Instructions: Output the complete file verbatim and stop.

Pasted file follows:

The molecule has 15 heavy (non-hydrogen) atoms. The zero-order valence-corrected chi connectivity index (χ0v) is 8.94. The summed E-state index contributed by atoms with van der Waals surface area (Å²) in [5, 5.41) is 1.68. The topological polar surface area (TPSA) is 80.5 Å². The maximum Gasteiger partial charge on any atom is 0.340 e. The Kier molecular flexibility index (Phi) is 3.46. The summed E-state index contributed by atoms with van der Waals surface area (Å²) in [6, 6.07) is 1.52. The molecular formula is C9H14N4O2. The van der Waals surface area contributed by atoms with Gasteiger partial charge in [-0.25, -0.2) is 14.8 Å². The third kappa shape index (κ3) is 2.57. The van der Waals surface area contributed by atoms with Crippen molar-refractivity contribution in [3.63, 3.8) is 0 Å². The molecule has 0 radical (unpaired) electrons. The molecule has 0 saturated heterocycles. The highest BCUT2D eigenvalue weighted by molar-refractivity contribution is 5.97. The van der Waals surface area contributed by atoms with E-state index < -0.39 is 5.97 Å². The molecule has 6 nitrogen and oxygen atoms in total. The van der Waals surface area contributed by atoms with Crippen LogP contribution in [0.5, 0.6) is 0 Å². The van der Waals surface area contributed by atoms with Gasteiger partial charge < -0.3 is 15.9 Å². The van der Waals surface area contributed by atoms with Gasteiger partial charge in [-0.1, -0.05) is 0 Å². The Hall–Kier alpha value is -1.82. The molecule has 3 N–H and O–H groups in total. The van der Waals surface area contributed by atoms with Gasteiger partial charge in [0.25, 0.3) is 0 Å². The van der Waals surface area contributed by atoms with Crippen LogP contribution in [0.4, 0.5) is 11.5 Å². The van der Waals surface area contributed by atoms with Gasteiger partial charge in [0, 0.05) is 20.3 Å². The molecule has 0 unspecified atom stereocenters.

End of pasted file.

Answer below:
The molecule has 15 heavy (non-hydrogen) atoms. The zero-order valence-corrected chi connectivity index (χ0v) is 8.94. The summed E-state index contributed by atoms with van der Waals surface area (Å²) in [5, 5.41) is 1.68. The topological polar surface area (TPSA) is 80.5 Å². The maximum Gasteiger partial charge on any atom is 0.340 e. The Kier molecular flexibility index (Phi) is 3.46. The summed E-state index contributed by atoms with van der Waals surface area (Å²) in [6, 6.07) is 1.52. The molecular formula is C9H14N4O2. The van der Waals surface area contributed by atoms with Gasteiger partial charge in [-0.25, -0.2) is 14.8 Å². The third kappa shape index (κ3) is 2.57. The van der Waals surface area contributed by atoms with Crippen molar-refractivity contribution in [3.63, 3.8) is 0 Å². The molecule has 0 radical (unpaired) electrons. The molecule has 0 saturated heterocycles. The highest BCUT2D eigenvalue weighted by molar-refractivity contribution is 5.97. The van der Waals surface area contributed by atoms with E-state index < -0.39 is 5.97 Å². The molecule has 6 nitrogen and oxygen atoms in total. The van der Waals surface area contributed by atoms with Crippen LogP contribution in [0.5, 0.6) is 0 Å². The van der Waals surface area contributed by atoms with Gasteiger partial charge < -0.3 is 15.9 Å². The van der Waals surface area contributed by atoms with Gasteiger partial charge in [-0.1, -0.05) is 0 Å². The Hall–Kier alpha value is -1.82. The molecule has 3 N–H and O–H groups in total. The van der Waals surface area contributed by atoms with Gasteiger partial charge in [0.25, 0.3) is 0 Å². The van der Waals surface area contributed by atoms with Crippen LogP contribution in [0.4, 0.5) is 11.5 Å². The van der Waals surface area contributed by atoms with Gasteiger partial charge in [0, 0.05) is 20.3 Å². The molecule has 0 unspecified atom stereocenters.